How to make nasturtium salt & other nasturtium recipes - Stephanie Hafferty (2024)

In my garden a bright jungle of colourful nasturtiums are rejoicing in the surprisingly warm sunshine-y October weather. After a summer of taking their prolific spiciness for granted, I’m keen to preserve what I can before the weather turns colder….

How to make nasturtium salt & other nasturtium recipes - Stephanie Hafferty (1)Nasturtiums are not frost hardy and if the forecasts are accurate, my gorgeous plants may be little more than a frozen drooping memory by next weekend. In my back garden, the plants are climbing and spreading all over their neighbours and rather thoughtfully across a pile of wood-that-is-waiting-to-be-useful-for-something, making me feel much better that I haven’t got round to using it yet!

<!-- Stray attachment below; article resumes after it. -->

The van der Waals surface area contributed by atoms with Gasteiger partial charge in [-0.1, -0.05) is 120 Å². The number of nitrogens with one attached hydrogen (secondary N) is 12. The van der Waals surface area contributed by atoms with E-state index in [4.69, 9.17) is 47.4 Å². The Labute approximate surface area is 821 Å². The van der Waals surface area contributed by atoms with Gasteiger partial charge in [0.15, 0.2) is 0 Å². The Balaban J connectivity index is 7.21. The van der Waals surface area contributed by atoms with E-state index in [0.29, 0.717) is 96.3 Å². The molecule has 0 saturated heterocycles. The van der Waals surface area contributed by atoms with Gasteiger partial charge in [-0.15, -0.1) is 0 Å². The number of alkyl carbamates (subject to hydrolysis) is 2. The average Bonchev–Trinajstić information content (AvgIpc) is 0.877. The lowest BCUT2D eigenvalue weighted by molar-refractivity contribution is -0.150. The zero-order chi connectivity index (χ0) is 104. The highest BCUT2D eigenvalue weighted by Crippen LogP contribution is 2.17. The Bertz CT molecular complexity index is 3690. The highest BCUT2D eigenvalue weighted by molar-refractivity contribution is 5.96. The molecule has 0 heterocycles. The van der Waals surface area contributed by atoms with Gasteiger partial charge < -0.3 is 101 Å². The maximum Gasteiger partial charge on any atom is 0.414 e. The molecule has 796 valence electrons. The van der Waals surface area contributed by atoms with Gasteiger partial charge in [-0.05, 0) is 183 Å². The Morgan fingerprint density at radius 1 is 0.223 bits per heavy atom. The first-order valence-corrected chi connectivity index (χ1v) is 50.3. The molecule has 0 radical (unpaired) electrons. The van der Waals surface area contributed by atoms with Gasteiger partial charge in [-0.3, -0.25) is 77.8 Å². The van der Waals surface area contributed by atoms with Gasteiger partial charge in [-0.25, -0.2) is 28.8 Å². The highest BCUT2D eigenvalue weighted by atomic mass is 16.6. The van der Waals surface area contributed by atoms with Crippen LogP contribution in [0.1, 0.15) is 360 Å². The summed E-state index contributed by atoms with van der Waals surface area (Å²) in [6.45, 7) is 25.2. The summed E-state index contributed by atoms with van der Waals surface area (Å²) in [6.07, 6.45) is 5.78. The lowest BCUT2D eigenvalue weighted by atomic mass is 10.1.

Aware that time is running out, I’ve been gathering and preserving the leaves and flowers. I’ve also collected green seeds and flower buds, to pickle as Country Capers (fantastic in a homemade tomato sauce, the recipe is in my new book).

How to make nasturtium salt & other nasturtium recipes - Stephanie Hafferty (2)This is a forecast for Bruton (from Netweather) for the next 10 days – the temperatures are ‘feels like’ rather than actual, taking into account cold winds: all forecasts agree it’s certainly looking chillier after Wednesday. It’s perfectly normal for the time of year but I’ve got used to gardening in my t shirt 🙂

Tomorrow I will be making sure all tender potted plants are in the house or undercover in the greenhouse or polytunnel, depending on their frost hardiness. I also need to harvest all of the chillies still growing in my polytunnel.